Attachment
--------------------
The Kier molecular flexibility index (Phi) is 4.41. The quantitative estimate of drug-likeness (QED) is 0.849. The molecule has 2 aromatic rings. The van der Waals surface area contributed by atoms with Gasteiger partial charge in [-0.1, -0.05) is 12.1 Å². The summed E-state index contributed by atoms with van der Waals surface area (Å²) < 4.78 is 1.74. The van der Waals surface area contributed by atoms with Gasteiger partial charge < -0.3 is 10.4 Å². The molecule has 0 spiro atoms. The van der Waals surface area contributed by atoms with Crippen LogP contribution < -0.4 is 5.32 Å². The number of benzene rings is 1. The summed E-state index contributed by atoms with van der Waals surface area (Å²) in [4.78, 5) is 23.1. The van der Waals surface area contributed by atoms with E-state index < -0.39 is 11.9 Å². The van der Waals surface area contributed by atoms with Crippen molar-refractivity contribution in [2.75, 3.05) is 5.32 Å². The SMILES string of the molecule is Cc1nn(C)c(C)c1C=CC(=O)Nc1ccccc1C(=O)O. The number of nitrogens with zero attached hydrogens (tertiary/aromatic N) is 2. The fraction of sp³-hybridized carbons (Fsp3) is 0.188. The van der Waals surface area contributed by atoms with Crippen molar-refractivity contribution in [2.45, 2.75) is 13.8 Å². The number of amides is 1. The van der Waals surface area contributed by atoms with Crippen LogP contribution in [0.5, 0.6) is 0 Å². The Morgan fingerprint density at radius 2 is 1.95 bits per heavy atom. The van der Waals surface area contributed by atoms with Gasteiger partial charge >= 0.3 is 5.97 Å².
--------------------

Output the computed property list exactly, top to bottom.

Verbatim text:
The Kier molecular flexibility index (Phi) is 4.41. The quantitative estimate of drug-likeness (QED) is 0.849. The molecule has 2 aromatic rings. The van der Waals surface area contributed by atoms with Gasteiger partial charge in [-0.1, -0.05) is 12.1 Å². The summed E-state index contributed by atoms with van der Waals surface area (Å²) < 4.78 is 1.74. The van der Waals surface area contributed by atoms with Gasteiger partial charge < -0.3 is 10.4 Å². The molecule has 0 spiro atoms. The van der Waals surface area contributed by atoms with Crippen LogP contribution < -0.4 is 5.32 Å². The number of benzene rings is 1. The summed E-state index contributed by atoms with van der Waals surface area (Å²) in [4.78, 5) is 23.1. The van der Waals surface area contributed by atoms with E-state index < -0.39 is 11.9 Å². The van der Waals surface area contributed by atoms with Crippen molar-refractivity contribution in [2.75, 3.05) is 5.32 Å². The SMILES string of the molecule is Cc1nn(C)c(C)c1C=CC(=O)Nc1ccccc1C(=O)O. The number of nitrogens with zero attached hydrogens (tertiary/aromatic N) is 2. The fraction of sp³-hybridized carbons (Fsp3) is 0.188. The van der Waals surface area contributed by atoms with Crippen molar-refractivity contribution in [2.45, 2.75) is 13.8 Å². The number of amides is 1. The van der Waals surface area contributed by atoms with Crippen LogP contribution in [0.5, 0.6) is 0 Å². The Morgan fingerprint density at radius 2 is 1.95 bits per heavy atom. The van der Waals surface area contributed by atoms with Gasteiger partial charge >= 0.3 is 5.97 Å².